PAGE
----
Soybeans contain phytoestrogens, which mimic the body’s natural estrogen hormones. For men this can lead to a testosterone imbalance, infertility, low sperm count and increased risk of cancers [2]. For women, it can cause estrogen dominance, which has been linked to infertility, menstrual troubles. Scientists are still investigating soy’s potential link to breast cancer.

The high levels of phytic acid in soy inhibit the body’s ability to absorb important minerals, including zinc, calcium, copper, iron and magnesium (which many people are dangerously deficient in already).

The goitrogens in soy are potent anti-thyroid compounds that can lead to endocrine disruption and thyroid disorders. Infants on soy formula have a much higher risk of autoimmune thyroid disease

Hemp milk

Pros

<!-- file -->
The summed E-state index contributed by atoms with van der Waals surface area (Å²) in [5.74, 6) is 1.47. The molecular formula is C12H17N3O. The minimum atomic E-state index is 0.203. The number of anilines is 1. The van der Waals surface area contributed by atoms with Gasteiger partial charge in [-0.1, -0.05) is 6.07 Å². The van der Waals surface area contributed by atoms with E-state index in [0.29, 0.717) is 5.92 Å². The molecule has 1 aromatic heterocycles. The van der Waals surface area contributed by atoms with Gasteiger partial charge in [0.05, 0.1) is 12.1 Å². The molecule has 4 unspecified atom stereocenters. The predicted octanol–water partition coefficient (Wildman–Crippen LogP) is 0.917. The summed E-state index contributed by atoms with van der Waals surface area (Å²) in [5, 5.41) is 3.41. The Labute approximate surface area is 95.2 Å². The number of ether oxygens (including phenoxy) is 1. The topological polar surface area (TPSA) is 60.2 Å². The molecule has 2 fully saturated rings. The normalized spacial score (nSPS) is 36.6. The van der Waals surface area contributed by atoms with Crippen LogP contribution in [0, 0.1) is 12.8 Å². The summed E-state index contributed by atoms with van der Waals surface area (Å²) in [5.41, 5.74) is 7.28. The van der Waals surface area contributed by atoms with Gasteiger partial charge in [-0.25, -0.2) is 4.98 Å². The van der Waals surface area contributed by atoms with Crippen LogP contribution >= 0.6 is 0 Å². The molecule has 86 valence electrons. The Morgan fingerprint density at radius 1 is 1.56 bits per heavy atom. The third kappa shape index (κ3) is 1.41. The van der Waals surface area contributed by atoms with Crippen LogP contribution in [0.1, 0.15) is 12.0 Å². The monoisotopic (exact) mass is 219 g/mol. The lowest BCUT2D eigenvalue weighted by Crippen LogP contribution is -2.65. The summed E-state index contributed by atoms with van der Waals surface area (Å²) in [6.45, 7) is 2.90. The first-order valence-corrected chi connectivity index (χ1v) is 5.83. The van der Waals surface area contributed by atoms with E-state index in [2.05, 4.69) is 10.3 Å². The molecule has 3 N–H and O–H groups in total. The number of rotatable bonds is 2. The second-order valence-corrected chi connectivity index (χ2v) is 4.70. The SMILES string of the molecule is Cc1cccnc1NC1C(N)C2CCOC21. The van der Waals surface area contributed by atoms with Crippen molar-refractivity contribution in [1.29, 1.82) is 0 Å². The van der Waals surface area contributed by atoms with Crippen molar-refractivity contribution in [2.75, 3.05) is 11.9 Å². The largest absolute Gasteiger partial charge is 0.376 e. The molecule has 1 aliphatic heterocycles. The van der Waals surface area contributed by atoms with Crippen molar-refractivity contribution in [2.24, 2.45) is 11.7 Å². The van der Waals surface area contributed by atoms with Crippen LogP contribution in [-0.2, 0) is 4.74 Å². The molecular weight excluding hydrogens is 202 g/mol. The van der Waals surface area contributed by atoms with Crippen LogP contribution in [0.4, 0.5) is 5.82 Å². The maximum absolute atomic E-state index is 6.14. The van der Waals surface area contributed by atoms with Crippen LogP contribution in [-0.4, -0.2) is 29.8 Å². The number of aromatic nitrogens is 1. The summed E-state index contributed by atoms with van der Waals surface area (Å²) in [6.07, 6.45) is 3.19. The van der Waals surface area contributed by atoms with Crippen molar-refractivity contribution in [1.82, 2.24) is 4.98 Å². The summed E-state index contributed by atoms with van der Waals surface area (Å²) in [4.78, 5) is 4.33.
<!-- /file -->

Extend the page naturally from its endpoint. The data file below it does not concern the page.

The hemp seeds used to make this milk are rich in omega-3 and omega-6 fats, which are good for the heart and brain

 Has only 70 calories, good amount of protein (2g per serving)

– 30% to 50% of the recommended daily value for calcium

Doesn’t have cholesterol

Cons

It’s super pricey

Hemp has an earthy, beany-nutty flavor which can be an acquired taste

Most of the store bought varieties will have sugar added

Almond milk

what milk substitute suits you_2

Pros

Almond milk has a nutty hint, but its flavour is fairly neutral overall. It works in both sweet and savory (soup) dishes

It’s naturally lower in calories and fat than cow’s milk (it only has about 1/3 of the calories as 2% cow’s milk). Natural unsweetened almond milk would have about 50 calories, 1 gram protein and generous 45% calcium

Doesn’t have cholesterol

Good source of magnesium, selenium and manganese that are lacking in our diet

Cons

For some reason, it can be tough to find the unsweetened plain version, which has 0 g sugar, in grocery stores. Some brands are lightly sweetened, but others have the equivalent of almost two teaspoons.

Coconut milk

Pros

– Very tasty with a great texture, but not to be confused with the fattier stuff in cans, which is coconut cream.

Even in the unsweetened type, the coconut flavour supplies sweetness, so it is great in coffee/tea and sweet dishes